It is also absolutely toxic for politics, it's toxic anywhere. But every once in a while, there comes along, well, an event that serves as a teaching opportunity to understand the toxicity. In this case, it was a blog post that was written by a professor at George Washington University by the name of Jessica A. Krug.
In this essay that was released on the 3rd of September, Krug wrote, "For the better part of my adult life, every move I’ve made, every relationship I’ve formed, has been rooted in the napalm toxic soil of lies. Not just any lies."
She continued, "To an escalating degree over my adult life, I have eschewed my lived experience as a white Jewish child in suburban Kansas City under various assumed identities within a Blackness that I had no right to claim: first North African Blackness, then US rooted Blackness, then Caribbean rooted Bronx Blackness."
By the way, some of these words are actually capitalized as if they are proper nouns, but, nonetheless, the author goes on to say, "I have not only claimed these identities as my own when I had absolutely no right to do so — when doing so is the very epitome of violence, of thievery and appropriation, of the myriad ways in which non-Black people continue to use and abuse Black identities and cultures — but I have formed intimate relationships with loving, compassionate people who have trusted and cared for me when I have deserved neither trust nor caring."
Well, she goes on and on, but what she basically reveals here is that she never was Black. She says that she had assumed a Black identity. First of all, North African Blackness, then US rooted Blackness, then Caribbean rooted Bronx Blackness. But now she says that she should be canceled. Indeed, she says she cancels herself.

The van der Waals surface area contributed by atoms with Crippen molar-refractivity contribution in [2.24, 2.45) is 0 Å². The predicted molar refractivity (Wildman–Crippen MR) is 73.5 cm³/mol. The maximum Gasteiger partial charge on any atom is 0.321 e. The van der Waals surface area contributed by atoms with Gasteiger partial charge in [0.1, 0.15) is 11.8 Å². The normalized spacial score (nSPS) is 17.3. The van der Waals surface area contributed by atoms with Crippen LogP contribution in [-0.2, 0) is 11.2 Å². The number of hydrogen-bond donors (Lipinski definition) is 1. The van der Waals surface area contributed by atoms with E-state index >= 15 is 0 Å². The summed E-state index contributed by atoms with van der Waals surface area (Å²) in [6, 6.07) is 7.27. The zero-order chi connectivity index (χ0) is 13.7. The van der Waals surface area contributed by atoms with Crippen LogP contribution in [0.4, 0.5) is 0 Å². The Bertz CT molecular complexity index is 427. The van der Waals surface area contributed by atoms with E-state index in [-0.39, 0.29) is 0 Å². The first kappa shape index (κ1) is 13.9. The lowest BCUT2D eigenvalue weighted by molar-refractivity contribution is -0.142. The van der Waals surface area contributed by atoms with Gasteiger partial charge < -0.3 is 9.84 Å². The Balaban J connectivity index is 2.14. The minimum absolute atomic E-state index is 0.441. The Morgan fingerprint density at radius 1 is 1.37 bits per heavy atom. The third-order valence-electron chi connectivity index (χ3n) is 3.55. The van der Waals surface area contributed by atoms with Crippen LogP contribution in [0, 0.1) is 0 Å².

It's actually a fairly long essay, but the point is, well, it's created a controversy because, after all, this is not just a professor at George Washington University. We're talking about a professor in the area of, well, the very same controversy.
The very next day, her academic department at George Washington University released this statement: "The members of the faculty of the George Washington University Department of History are shocked and appalled by Dr. Jessica Krug's admission, that she has lied about her identity for her entire career.
With what she has termed her audaciously deceptive appropriation of an Afro Caribbean identity, she has betrayed the trust of countless current and former students, fellow scholars of Africana Studies, colleagues in our department and throughout the historical discipline, as well as community activists in New York City and beyond. The discipline of history is concerned with truth-telling about the past. With her conduct, Dr. Krug has raised questions about the veracity of her own research and teaching.
Accordingly, the department calls upon Dr. Krug to resign from her position as associate professor of history at GW. Failing that, the department recommends the rescinding of her tenure and the termination of her appointment."
But if all of that sounds hauntingly familiar, well, you're probably remembering just five years ago, 2015, the controversy concerning Rachel Dolezal. She was actually the head of the NAACP chapter in Spokane, Washington. She had been well-known in the African American activist community there until she declared herself to be the victim of a hate crime. And her family, well, they went to the press and said she's not Black. She's never been Black. She was posing as Black.
Well, that situation's a little complicated because, by means of adoption and by other means, there was a mixed racial component to her family. Furthermore, she has a son, her own biological son, who had an African American father. So she has a Black son recognized by the African American community, the Black community as Black.
But here's what's really, really interesting. Rachel Dolezal was completely ridden out based upon her argument that she had assumed an African American or a Black identity. And now Jessica Krug has been forced in almost a kind of malice cultural revolution sense to repent of ever having identified as Black when she was actually a Jewish girl with blond hair originally from Kansas city.